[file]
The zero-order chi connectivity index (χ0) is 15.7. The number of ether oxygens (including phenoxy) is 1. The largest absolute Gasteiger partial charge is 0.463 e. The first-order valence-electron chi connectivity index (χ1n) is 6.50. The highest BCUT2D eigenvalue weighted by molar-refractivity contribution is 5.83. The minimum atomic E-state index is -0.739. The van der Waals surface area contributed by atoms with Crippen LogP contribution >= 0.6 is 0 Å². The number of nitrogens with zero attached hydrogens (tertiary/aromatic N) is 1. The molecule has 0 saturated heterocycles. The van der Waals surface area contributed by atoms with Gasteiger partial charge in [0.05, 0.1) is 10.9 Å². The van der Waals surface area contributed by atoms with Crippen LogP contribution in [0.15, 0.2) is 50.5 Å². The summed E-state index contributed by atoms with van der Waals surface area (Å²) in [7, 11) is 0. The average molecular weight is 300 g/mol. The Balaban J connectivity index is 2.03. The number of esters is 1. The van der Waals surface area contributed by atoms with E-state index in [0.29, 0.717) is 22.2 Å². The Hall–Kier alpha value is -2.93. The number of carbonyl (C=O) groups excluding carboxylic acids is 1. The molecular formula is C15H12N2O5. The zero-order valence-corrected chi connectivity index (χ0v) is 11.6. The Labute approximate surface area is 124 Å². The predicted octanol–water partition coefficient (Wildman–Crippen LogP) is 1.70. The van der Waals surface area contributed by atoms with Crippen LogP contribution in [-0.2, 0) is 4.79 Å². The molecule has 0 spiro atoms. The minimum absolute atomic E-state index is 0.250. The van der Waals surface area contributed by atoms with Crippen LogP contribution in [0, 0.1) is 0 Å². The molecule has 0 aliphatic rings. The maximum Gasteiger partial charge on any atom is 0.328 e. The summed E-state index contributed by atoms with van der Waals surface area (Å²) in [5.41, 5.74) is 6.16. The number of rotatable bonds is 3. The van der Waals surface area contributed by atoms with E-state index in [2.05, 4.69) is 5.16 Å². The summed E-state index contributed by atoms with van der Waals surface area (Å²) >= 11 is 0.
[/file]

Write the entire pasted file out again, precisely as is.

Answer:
The zero-order chi connectivity index (χ0) is 15.7. The number of ether oxygens (including phenoxy) is 1. The largest absolute Gasteiger partial charge is 0.463 e. The first-order valence-electron chi connectivity index (χ1n) is 6.50. The highest BCUT2D eigenvalue weighted by molar-refractivity contribution is 5.83. The minimum atomic E-state index is -0.739. The van der Waals surface area contributed by atoms with Crippen LogP contribution >= 0.6 is 0 Å². The number of nitrogens with zero attached hydrogens (tertiary/aromatic N) is 1. The molecule has 0 saturated heterocycles. The van der Waals surface area contributed by atoms with Gasteiger partial charge in [0.05, 0.1) is 10.9 Å². The van der Waals surface area contributed by atoms with Crippen LogP contribution in [0.15, 0.2) is 50.5 Å². The summed E-state index contributed by atoms with van der Waals surface area (Å²) in [7, 11) is 0. The average molecular weight is 300 g/mol. The Balaban J connectivity index is 2.03. The number of esters is 1. The van der Waals surface area contributed by atoms with E-state index in [0.29, 0.717) is 22.2 Å². The Hall–Kier alpha value is -2.93. The number of carbonyl (C=O) groups excluding carboxylic acids is 1. The molecular formula is C15H12N2O5. The zero-order valence-corrected chi connectivity index (χ0v) is 11.6. The Labute approximate surface area is 124 Å². The predicted octanol–water partition coefficient (Wildman–Crippen LogP) is 1.70. The van der Waals surface area contributed by atoms with Crippen LogP contribution in [-0.2, 0) is 4.79 Å². The molecule has 0 spiro atoms. The minimum absolute atomic E-state index is 0.250. The van der Waals surface area contributed by atoms with Crippen LogP contribution in [0, 0.1) is 0 Å². The molecule has 0 aliphatic rings. The maximum Gasteiger partial charge on any atom is 0.328 e. The summed E-state index contributed by atoms with van der Waals surface area (Å²) in [5.41, 5.74) is 6.16. The number of rotatable bonds is 3. The van der Waals surface area contributed by atoms with E-state index in [2.05, 4.69) is 5.16 Å². The summed E-state index contributed by atoms with van der Waals surface area (Å²) >= 11 is 0.